Knight-Mozilla News Technology Partnership: Arming Journalists with the Open Web

The Knight-Mozilla News Technology Partnership is a multi-year effort to drive innovation in the technologies that deliver the news. The program—and a slate of initial partners, which includes the BBC, the Guardian, and Zeit Online—was announced last week. If you’re interested in learning more as the program unfolds, join the community list. Check out the screencast here, in which project lead Nathan James and Phillip Smith introduce the ideas behind the partnership.

There’s a strong values alignment between journalists and open web hackers. Both spend a lot of time in the marketplace of ideas. Exchange, dialogue, and the flow of information form a set of common concerns. And the open web way of doing things—write once, deploy everywhere—offers both cost savings and serendipity.

Cost savings, because open source means individual newsrooms don’t need to develop their processes in a vacuum. Instead of designing a module for visualizing a particular kind of data, for example—or even licensing some expensive technology—they can tap into open communities like processing.js or Protovis. Plus, developing using open standards guarantees the biggest possible audience. As creative director with limited resources, would you rather develop individual mobile apps for iOS, Android, and Blackberry? Or write one HTML5 app and deploy it everywhere?

Serendipity, because doing things the open web way leads to unforeseen sparks and synaptic connections in the news media. The blog post I write here might be quoted, linked, tweeted, aggregated, recontextualized, or scraped. It might be consumed on a desktop, latop, tablet, or smart phone. Heck, it might even get displayed on a microwave ticker, if I publish using open conventions. This open-ended design leads to all kinds of generativity: new audiences, new ways of focusing attention, new ways of harnessing the audience.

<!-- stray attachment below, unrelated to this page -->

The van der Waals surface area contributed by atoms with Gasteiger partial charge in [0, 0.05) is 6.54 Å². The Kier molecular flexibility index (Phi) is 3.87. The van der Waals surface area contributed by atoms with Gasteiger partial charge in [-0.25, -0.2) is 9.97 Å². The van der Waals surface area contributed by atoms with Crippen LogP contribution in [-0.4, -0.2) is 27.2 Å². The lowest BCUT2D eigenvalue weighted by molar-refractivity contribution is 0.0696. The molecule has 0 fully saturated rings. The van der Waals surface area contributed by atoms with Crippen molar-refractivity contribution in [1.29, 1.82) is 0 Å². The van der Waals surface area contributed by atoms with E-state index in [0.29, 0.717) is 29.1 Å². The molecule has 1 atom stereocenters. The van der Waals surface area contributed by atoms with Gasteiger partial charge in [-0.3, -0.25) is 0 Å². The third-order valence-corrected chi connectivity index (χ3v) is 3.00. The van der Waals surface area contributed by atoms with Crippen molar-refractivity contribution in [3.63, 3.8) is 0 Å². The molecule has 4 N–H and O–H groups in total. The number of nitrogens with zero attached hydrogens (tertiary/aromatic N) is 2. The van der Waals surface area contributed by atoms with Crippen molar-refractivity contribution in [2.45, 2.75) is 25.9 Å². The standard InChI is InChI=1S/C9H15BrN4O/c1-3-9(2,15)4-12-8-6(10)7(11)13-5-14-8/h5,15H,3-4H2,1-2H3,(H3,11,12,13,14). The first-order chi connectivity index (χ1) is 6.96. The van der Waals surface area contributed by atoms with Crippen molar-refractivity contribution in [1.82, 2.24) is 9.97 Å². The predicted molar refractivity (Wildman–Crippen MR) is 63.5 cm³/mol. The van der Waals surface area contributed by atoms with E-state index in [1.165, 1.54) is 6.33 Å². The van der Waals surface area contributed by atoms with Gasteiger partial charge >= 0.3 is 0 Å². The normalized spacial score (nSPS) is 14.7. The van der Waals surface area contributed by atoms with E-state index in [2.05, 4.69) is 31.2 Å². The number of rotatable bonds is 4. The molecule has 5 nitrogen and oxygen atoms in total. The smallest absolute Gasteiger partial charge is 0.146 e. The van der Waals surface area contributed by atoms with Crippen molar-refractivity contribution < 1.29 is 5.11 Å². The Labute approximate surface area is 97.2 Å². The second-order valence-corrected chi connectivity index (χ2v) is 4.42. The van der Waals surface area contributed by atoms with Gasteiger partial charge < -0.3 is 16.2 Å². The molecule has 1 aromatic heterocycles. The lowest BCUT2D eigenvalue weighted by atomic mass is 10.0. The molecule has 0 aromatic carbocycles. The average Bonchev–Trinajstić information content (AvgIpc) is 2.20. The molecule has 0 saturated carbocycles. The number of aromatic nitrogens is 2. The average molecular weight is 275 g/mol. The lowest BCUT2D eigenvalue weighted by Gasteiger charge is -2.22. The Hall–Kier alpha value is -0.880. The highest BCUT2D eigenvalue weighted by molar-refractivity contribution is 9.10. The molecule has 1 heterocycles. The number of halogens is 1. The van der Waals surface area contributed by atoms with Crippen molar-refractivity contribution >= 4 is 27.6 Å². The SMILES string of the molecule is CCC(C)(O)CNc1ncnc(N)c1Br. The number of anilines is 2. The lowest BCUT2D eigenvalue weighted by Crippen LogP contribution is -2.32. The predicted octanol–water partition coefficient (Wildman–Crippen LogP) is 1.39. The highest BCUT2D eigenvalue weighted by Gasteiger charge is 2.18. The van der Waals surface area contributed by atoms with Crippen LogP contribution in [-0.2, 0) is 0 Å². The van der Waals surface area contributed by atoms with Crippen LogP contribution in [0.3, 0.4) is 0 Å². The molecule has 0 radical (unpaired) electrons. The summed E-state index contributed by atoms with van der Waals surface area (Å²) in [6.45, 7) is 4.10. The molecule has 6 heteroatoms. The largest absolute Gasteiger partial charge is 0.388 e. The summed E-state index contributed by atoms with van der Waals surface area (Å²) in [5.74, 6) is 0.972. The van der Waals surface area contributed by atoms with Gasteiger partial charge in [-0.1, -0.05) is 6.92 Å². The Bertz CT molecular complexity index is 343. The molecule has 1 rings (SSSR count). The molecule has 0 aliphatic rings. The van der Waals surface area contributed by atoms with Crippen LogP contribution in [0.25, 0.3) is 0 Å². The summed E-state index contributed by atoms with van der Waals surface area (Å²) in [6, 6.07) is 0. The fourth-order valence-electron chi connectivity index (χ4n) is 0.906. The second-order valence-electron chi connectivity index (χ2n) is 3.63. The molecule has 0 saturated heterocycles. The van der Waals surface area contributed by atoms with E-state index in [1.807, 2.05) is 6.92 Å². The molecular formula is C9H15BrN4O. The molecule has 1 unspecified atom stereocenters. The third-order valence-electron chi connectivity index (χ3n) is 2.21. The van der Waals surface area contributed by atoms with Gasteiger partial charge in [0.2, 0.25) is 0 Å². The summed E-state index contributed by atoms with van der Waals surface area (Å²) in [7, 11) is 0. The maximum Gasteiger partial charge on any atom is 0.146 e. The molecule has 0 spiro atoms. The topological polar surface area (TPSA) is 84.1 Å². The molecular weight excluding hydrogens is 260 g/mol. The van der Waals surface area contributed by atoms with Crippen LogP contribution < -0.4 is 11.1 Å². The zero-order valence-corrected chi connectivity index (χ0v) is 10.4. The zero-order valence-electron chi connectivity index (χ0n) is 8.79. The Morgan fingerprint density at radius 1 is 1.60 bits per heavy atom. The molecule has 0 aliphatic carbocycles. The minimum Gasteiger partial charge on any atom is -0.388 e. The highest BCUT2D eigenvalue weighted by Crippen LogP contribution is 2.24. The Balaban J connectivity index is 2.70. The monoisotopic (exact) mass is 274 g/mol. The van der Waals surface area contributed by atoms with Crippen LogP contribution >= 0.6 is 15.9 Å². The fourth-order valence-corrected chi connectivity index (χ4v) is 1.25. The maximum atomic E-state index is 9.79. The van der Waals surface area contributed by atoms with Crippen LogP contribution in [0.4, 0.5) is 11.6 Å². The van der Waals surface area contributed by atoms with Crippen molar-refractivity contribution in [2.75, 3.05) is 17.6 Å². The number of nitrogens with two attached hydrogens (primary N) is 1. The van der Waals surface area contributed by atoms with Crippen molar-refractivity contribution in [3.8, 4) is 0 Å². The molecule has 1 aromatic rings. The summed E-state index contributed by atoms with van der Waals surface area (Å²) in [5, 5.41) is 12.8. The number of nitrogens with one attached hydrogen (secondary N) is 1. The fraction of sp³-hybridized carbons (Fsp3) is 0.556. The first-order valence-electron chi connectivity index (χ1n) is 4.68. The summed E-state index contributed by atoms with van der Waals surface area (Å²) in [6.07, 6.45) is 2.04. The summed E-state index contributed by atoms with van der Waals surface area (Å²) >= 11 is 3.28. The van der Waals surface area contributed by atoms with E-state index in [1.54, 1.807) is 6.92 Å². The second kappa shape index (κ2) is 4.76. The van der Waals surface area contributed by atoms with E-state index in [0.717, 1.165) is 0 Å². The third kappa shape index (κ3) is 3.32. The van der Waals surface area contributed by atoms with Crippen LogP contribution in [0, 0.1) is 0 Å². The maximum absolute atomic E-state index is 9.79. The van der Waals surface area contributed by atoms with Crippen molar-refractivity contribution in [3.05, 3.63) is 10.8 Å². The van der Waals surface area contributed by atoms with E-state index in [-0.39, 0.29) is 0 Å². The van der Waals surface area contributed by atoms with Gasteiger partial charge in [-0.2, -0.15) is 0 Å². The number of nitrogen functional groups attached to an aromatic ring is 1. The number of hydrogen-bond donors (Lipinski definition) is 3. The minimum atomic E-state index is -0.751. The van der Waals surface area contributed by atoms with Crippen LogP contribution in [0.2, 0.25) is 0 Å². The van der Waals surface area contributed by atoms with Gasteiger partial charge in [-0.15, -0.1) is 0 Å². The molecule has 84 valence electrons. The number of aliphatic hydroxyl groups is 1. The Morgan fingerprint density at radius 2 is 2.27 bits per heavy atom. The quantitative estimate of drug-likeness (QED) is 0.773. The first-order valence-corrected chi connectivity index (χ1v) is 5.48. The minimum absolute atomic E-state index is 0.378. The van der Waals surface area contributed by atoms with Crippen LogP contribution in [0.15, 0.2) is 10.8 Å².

This open web way stands in stark contrast with emerging approaches like, say, The Daily. The Daily is a brand-new Newscorp publication. There’s only one way to consume the Daily—on an iPad. There’s a hard ceiling on The Daily’s potential audience—about 10 million, or the number of iPads in circulation. You can’t copy-paste from a Daily article, so there won’t be many reaction blog posts to Daily content. Most Daily content can’t be shared. And, perhaps the biggest strike against the approach is that it’s delivered through a controlled channel. That’s not just bad for audiences—it’s terrible for publishers. Unlike publishing on the web, publishing on these platforms requires permission, and sometimes even a 15%—40% revenue cut to the platform operator. We think the open web way wins hands-down, and we’ll be strengthening that case by shining light on what our news technology Fellows will do.

The next time there’s a news event that grabs the world’s attention, we want newsrooms around the globe using people, software, and ideas that came out of this initiative. Mozilla just so happens to have a bit of experience when it comes to great ideas, great people, and great software.

That said, this Partnership is not about solving the distribution or revenue challenges faced by the news biz. It’s about making sure the open technologies are the best ones available to journalists and publishers. There’s a huge, unfulfilled need for shared processes, workflows, and standards—as Phillip says, “there’s a real opportunity here to introduce a bit of the Mozilla MakerCulture into the news-technology space.”

Mozilla is already experimenting—with stuff like processing.js, popcorn.js, and Universal Subtitles—that can have a huge impact on the way we experience news. I’ll be blogging about this in depth, and I’m looking forward to helping connect the wires between the Knight program and the interesting work that Mozilla and Mozillians are already doing.

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